This submarine drone is powered by a 20m-long fiber battery that is wrapped around its surface. Photo: Tural Khudiyev, Jung Tae Lee, Benjamin Grena, Yoel Fink et al.
This submarine drone is powered by a 20m-long fiber battery that is wrapped around its surface. Photo: Tural Khudiyev, Jung Tae Lee, Benjamin Grena, Yoel Fink et al.

Researchers have developed a rechargeable lithium-ion battery in the form of an ultra-long fiber that can be woven into fabrics. This novel battery could help usher in a wide variety of wearable electronic devices, and might even be used to make 3D-printed batteries in virtually any shape. The researchers envision new possibilities for self-powered communications, sensing and computational devices that could be worn like ordinary clothing, as well as devices whose batteries could double as structural parts.

In a proof of concept, the researchers behind the new battery technology, including some from the Massachusetts Institute of Technology (MIT), produced the world’s longest flexible fiber battery – 140m long – to demonstrate that the material can be manufactured to arbitrarily long lengths. They report their work in a paper in Materials Today.

Researchers, including members of the current team, have previously demonstrated fibers that contain a wide variety of electronic components, including light emitting diodes (LEDs), photosensors, communications and digital systems. Many of these are weavable and washable, making them practical for use in wearable products, but all have so far relied on an external power source. Now, this fiber battery, which is also weavable and washable, could allow such devices to be completely self-contained.

The new fiber battery is manufactured using novel battery gels and a standard fiber-drawing system that starts with a larger cylinder containing all the components and then heats it to just below its melting point. The material is drawn through a narrow opening to compress all the parts to a fraction of their original diameter, while maintaining all the original arrangement of parts.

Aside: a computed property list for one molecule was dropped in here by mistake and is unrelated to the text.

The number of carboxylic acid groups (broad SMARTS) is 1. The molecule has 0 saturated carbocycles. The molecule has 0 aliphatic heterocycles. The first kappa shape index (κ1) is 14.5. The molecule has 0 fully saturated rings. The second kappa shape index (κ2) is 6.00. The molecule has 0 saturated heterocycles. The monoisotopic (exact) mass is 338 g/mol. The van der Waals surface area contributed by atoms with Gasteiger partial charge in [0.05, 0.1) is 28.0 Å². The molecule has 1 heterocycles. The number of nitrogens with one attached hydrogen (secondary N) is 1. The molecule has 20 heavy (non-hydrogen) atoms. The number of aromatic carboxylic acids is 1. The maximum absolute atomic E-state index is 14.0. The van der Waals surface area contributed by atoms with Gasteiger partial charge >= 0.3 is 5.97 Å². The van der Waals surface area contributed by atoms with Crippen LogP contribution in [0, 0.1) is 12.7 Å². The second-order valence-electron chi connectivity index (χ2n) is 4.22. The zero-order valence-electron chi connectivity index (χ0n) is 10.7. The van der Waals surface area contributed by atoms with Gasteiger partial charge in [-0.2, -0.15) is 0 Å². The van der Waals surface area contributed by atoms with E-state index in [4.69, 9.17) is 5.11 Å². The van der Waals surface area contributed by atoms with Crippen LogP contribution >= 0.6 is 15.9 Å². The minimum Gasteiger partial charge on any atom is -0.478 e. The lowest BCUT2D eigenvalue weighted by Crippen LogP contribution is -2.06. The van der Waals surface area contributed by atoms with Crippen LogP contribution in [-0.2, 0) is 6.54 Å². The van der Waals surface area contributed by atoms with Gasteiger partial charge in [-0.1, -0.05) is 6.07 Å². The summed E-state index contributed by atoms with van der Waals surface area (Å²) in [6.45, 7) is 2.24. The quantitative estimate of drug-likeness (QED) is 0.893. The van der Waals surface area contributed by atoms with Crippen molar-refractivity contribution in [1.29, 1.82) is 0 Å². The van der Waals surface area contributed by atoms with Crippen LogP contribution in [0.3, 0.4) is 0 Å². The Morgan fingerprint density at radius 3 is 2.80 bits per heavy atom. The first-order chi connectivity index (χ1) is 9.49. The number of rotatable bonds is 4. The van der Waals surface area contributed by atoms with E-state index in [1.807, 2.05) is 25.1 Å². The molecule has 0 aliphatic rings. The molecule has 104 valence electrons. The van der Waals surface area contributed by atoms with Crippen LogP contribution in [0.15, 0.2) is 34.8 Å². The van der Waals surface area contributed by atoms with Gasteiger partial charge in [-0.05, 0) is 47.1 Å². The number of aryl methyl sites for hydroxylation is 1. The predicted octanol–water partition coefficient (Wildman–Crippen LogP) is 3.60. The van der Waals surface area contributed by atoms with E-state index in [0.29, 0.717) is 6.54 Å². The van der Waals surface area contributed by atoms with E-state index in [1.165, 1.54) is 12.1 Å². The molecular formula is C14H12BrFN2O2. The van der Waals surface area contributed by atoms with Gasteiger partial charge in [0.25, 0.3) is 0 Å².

While others have attempted to make batteries in fiber form, those were structured with key materials on the outside of the fiber. This system, by contrast, embeds the lithium and other materials inside the fiber, with a protective outside coating, thus directly making this version stable and waterproof. According to former MIT postdoc Tural Khudiyev, now an assistant professor at the National University of Singapore, this is the first demonstration of a sub-kilometer-long fiber battery that is both sufficiently long and highly durable to have practical applications.

The fact that they were able to make a 140m fiber battery shows that “there’s no obvious upper limit to the length. We could definitely do a kilometer-scale length,” Khudiyev says. A demonstration device using the new fiber battery incorporated a 'Li-Fi' communications system —in which pulses of light are used to transmit data, and included a microphone, pre-amp, transistor and diodes to establish an optical data link between two woven fabric devices.